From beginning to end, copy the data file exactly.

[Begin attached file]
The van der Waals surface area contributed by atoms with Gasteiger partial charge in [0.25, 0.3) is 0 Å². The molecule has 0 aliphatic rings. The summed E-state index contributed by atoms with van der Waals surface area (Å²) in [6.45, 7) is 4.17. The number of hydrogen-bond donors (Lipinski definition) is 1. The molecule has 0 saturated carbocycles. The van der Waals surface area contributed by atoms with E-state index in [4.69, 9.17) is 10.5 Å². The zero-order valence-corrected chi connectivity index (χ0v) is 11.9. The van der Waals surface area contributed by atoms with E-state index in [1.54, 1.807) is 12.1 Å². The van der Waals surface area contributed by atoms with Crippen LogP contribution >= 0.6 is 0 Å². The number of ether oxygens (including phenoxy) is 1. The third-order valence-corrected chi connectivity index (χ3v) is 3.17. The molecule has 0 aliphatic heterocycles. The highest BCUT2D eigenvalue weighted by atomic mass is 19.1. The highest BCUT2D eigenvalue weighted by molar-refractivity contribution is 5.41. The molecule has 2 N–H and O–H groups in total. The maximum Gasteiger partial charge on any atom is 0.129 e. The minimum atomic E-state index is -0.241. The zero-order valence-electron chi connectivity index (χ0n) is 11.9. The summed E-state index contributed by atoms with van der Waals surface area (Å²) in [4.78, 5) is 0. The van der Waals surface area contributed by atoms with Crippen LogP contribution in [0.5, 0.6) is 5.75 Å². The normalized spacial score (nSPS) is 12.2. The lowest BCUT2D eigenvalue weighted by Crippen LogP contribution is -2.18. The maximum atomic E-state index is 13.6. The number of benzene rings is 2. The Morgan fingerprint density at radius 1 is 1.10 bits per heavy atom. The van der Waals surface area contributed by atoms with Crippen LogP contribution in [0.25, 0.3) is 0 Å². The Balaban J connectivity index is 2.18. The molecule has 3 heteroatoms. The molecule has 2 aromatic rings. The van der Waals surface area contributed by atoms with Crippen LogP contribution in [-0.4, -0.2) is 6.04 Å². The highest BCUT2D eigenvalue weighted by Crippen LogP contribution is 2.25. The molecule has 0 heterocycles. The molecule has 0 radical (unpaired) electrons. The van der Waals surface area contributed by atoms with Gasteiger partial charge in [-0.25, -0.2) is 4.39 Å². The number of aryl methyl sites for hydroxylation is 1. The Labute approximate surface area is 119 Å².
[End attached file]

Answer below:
The van der Waals surface area contributed by atoms with Gasteiger partial charge in [0.25, 0.3) is 0 Å². The molecule has 0 aliphatic rings. The summed E-state index contributed by atoms with van der Waals surface area (Å²) in [6.45, 7) is 4.17. The number of hydrogen-bond donors (Lipinski definition) is 1. The molecule has 0 saturated carbocycles. The van der Waals surface area contributed by atoms with E-state index in [4.69, 9.17) is 10.5 Å². The zero-order valence-corrected chi connectivity index (χ0v) is 11.9. The van der Waals surface area contributed by atoms with E-state index in [1.54, 1.807) is 12.1 Å². The van der Waals surface area contributed by atoms with Crippen LogP contribution >= 0.6 is 0 Å². The number of ether oxygens (including phenoxy) is 1. The third-order valence-corrected chi connectivity index (χ3v) is 3.17. The molecule has 0 aliphatic heterocycles. The highest BCUT2D eigenvalue weighted by atomic mass is 19.1. The highest BCUT2D eigenvalue weighted by molar-refractivity contribution is 5.41. The molecule has 2 N–H and O–H groups in total. The maximum Gasteiger partial charge on any atom is 0.129 e. The minimum atomic E-state index is -0.241. The zero-order valence-electron chi connectivity index (χ0n) is 11.9. The summed E-state index contributed by atoms with van der Waals surface area (Å²) in [4.78, 5) is 0. The van der Waals surface area contributed by atoms with Crippen LogP contribution in [0.5, 0.6) is 5.75 Å². The normalized spacial score (nSPS) is 12.2. The lowest BCUT2D eigenvalue weighted by Crippen LogP contribution is -2.18. The maximum atomic E-state index is 13.6. The number of benzene rings is 2. The Morgan fingerprint density at radius 1 is 1.10 bits per heavy atom. The van der Waals surface area contributed by atoms with Crippen LogP contribution in [0.25, 0.3) is 0 Å². The Balaban J connectivity index is 2.18. The molecule has 3 heteroatoms. The molecule has 2 aromatic rings. The van der Waals surface area contributed by atoms with Crippen LogP contribution in [-0.4, -0.2) is 6.04 Å². The highest BCUT2D eigenvalue weighted by Crippen LogP contribution is 2.25. The molecule has 0 heterocycles. The molecule has 0 radical (unpaired) electrons. The van der Waals surface area contributed by atoms with Gasteiger partial charge in [-0.25, -0.2) is 4.39 Å². The number of aryl methyl sites for hydroxylation is 1. The Labute approximate surface area is 119 Å².